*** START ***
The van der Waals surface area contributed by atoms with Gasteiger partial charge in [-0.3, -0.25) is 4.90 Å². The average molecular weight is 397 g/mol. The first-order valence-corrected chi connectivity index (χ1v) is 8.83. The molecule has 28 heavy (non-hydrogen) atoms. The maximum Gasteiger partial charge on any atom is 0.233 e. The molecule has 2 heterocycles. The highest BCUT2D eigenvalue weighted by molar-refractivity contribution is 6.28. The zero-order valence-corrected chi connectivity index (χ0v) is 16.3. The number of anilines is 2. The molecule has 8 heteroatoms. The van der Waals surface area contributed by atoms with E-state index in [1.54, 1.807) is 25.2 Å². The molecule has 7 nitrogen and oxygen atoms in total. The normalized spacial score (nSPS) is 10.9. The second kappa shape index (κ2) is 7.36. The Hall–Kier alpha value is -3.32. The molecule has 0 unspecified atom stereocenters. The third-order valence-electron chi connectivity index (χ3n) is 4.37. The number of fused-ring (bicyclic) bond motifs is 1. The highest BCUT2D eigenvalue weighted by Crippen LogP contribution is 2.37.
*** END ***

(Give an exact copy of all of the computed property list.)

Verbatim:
The van der Waals surface area contributed by atoms with Gasteiger partial charge in [-0.3, -0.25) is 4.90 Å². The average molecular weight is 397 g/mol. The first-order valence-corrected chi connectivity index (χ1v) is 8.83. The molecule has 28 heavy (non-hydrogen) atoms. The maximum Gasteiger partial charge on any atom is 0.233 e. The molecule has 2 heterocycles. The highest BCUT2D eigenvalue weighted by molar-refractivity contribution is 6.28. The zero-order valence-corrected chi connectivity index (χ0v) is 16.3. The number of anilines is 2. The molecule has 8 heteroatoms. The van der Waals surface area contributed by atoms with E-state index in [1.54, 1.807) is 25.2 Å². The molecule has 7 nitrogen and oxygen atoms in total. The normalized spacial score (nSPS) is 10.9. The second kappa shape index (κ2) is 7.36. The Hall–Kier alpha value is -3.32. The molecule has 0 unspecified atom stereocenters. The third-order valence-electron chi connectivity index (χ3n) is 4.37. The number of fused-ring (bicyclic) bond motifs is 1. The highest BCUT2D eigenvalue weighted by Crippen LogP contribution is 2.37.